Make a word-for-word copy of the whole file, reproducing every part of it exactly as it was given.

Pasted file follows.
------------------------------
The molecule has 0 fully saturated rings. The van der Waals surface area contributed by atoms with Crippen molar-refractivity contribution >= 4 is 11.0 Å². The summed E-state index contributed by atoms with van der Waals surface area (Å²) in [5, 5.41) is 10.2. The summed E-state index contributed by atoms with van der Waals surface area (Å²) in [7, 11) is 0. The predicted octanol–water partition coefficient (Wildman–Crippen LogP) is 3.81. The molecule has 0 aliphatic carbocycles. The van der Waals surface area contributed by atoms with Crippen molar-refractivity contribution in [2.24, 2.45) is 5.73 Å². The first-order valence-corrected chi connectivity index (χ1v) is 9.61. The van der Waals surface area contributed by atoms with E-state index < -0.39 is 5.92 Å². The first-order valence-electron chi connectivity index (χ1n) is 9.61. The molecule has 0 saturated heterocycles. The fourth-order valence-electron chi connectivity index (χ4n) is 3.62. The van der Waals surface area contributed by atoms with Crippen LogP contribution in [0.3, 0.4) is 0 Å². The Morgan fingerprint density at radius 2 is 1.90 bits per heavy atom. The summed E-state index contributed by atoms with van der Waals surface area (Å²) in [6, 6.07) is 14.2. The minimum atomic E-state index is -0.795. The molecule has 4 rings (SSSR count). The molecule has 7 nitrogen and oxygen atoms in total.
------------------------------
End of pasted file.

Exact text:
The molecule has 0 fully saturated rings. The van der Waals surface area contributed by atoms with Crippen molar-refractivity contribution >= 4 is 11.0 Å². The summed E-state index contributed by atoms with van der Waals surface area (Å²) in [5, 5.41) is 10.2. The summed E-state index contributed by atoms with van der Waals surface area (Å²) in [7, 11) is 0. The predicted octanol–water partition coefficient (Wildman–Crippen LogP) is 3.81. The molecule has 0 aliphatic carbocycles. The van der Waals surface area contributed by atoms with Crippen molar-refractivity contribution in [2.24, 2.45) is 5.73 Å². The first-order valence-corrected chi connectivity index (χ1v) is 9.61. The van der Waals surface area contributed by atoms with E-state index < -0.39 is 5.92 Å². The first-order valence-electron chi connectivity index (χ1n) is 9.61. The molecule has 0 saturated heterocycles. The fourth-order valence-electron chi connectivity index (χ4n) is 3.62. The van der Waals surface area contributed by atoms with Crippen LogP contribution in [0.3, 0.4) is 0 Å². The Morgan fingerprint density at radius 2 is 1.90 bits per heavy atom. The summed E-state index contributed by atoms with van der Waals surface area (Å²) in [6, 6.07) is 14.2. The minimum atomic E-state index is -0.795. The molecule has 4 rings (SSSR count). The molecule has 7 nitrogen and oxygen atoms in total.